Individual study: Indirect effects of protection from exploitation:patterns from populations of Evechinus chloroticus (Echinoidea) in northeastern New Zealand
Cole R. & Keuskamp D. (1998) Indirect effects of protection from exploitation:patterns from populations of Evechinus chloroticus (Echinoidea) in northeastern New Zealand. Marine Ecology Progress Series, 173, 215-226
This study is summarised as evidence for the intervention(s) shown on the right. The icon shows which synopsis it is relevant to.
Designate a Marine Protected Area and prohibit all types of fishing
A paired, site comparison study in 1992–1997 of six coralline seabed areas in the South Pacific Ocean, northeastern New Zealand (Cole & Keuskamp 1998) found that inside marine protected areas prohibiting all fishing for more than 10 years Kina sea urchins Evechinus chloroticus tended to be heavier compared to adjacent fished areas, but that all areas appeared to have similar urchin abundance. Results were not statistically tested. Sea urchins tended to be heavier inside protected areas (average 54 g), compared to fished areas (40 g). Sea urchin abundance varied between 1 to 4 urchin/m2 in protected areas, and 1 to 7 urchin/m2 in fished areas. Three marine protected areas prohibiting all exploitation (assumed to include all fishing) and three paired adjacent fished areas were sampled between 1992 and 1997 (4–5 sites/area; 5–10 m depth). Divers counted all urchins in twenty 1 m2 quadrats and measured the diameter of at least 60 urchins. In one protected and one fished area, the skeletons of ten sea urchins (55–65 mm diameter)/site were wet-weighed.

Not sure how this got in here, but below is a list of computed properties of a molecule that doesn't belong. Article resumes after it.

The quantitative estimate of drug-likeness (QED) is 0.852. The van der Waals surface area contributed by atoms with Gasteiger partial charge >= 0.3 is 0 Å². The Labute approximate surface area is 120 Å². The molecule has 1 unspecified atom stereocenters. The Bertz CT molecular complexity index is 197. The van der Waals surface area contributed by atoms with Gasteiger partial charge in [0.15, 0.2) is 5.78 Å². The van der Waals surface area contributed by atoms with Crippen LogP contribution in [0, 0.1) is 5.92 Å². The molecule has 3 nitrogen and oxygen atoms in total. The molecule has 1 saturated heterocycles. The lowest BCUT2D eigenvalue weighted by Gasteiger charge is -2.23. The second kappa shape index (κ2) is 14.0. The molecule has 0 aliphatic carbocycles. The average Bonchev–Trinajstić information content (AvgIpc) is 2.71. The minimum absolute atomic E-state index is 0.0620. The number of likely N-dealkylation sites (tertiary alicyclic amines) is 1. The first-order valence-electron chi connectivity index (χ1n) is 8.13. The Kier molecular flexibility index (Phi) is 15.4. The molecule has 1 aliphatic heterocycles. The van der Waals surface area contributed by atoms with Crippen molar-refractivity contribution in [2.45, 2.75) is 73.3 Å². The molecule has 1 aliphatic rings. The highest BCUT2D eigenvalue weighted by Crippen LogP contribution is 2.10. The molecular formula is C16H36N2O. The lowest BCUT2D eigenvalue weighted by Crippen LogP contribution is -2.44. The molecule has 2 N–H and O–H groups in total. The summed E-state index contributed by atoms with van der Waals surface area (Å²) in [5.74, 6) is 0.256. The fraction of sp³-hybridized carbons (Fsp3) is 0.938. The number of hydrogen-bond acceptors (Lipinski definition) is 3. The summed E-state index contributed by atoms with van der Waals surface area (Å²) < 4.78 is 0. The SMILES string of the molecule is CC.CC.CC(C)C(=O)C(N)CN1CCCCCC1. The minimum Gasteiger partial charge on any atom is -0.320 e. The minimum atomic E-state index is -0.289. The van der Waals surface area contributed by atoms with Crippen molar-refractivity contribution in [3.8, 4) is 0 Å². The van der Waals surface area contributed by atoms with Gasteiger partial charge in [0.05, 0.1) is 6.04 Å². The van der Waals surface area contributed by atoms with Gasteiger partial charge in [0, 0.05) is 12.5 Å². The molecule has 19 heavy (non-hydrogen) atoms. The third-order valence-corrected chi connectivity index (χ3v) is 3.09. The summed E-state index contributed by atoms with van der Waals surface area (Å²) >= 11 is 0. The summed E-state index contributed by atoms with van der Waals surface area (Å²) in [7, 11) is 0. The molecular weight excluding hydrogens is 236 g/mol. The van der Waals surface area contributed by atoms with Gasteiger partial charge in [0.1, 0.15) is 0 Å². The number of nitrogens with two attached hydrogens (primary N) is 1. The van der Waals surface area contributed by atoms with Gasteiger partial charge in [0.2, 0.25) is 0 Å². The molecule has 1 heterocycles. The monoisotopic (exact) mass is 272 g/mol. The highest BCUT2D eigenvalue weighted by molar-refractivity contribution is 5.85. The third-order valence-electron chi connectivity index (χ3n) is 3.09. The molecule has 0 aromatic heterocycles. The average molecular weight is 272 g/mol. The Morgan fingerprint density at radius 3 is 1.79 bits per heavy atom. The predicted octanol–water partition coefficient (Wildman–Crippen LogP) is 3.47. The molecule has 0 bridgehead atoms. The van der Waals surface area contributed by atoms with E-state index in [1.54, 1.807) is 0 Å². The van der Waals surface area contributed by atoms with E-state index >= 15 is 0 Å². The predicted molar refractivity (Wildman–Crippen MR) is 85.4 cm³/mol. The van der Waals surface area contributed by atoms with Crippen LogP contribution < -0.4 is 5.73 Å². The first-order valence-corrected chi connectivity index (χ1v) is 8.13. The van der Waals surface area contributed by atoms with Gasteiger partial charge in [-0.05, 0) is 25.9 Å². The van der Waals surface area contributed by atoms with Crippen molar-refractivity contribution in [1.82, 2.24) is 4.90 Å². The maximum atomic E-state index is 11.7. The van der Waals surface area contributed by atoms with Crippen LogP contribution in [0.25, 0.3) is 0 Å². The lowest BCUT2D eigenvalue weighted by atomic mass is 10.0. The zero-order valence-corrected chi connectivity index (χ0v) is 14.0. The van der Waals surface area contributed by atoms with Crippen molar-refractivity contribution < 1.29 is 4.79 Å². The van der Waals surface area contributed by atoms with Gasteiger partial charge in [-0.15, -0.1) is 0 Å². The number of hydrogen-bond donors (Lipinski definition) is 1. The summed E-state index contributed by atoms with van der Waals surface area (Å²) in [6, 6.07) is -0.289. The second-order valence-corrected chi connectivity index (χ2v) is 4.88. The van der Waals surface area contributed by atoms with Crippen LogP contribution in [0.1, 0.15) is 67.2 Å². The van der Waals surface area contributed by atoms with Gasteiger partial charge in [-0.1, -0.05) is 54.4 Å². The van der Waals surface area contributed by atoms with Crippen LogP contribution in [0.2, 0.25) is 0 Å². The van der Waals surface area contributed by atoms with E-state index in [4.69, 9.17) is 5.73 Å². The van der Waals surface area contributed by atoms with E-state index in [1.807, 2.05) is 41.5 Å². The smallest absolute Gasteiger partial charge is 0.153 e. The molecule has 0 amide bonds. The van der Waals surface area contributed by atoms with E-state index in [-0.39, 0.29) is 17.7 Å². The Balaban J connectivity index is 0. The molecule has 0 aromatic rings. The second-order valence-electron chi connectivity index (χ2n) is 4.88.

(Summarised by Anaëlle Lemasson)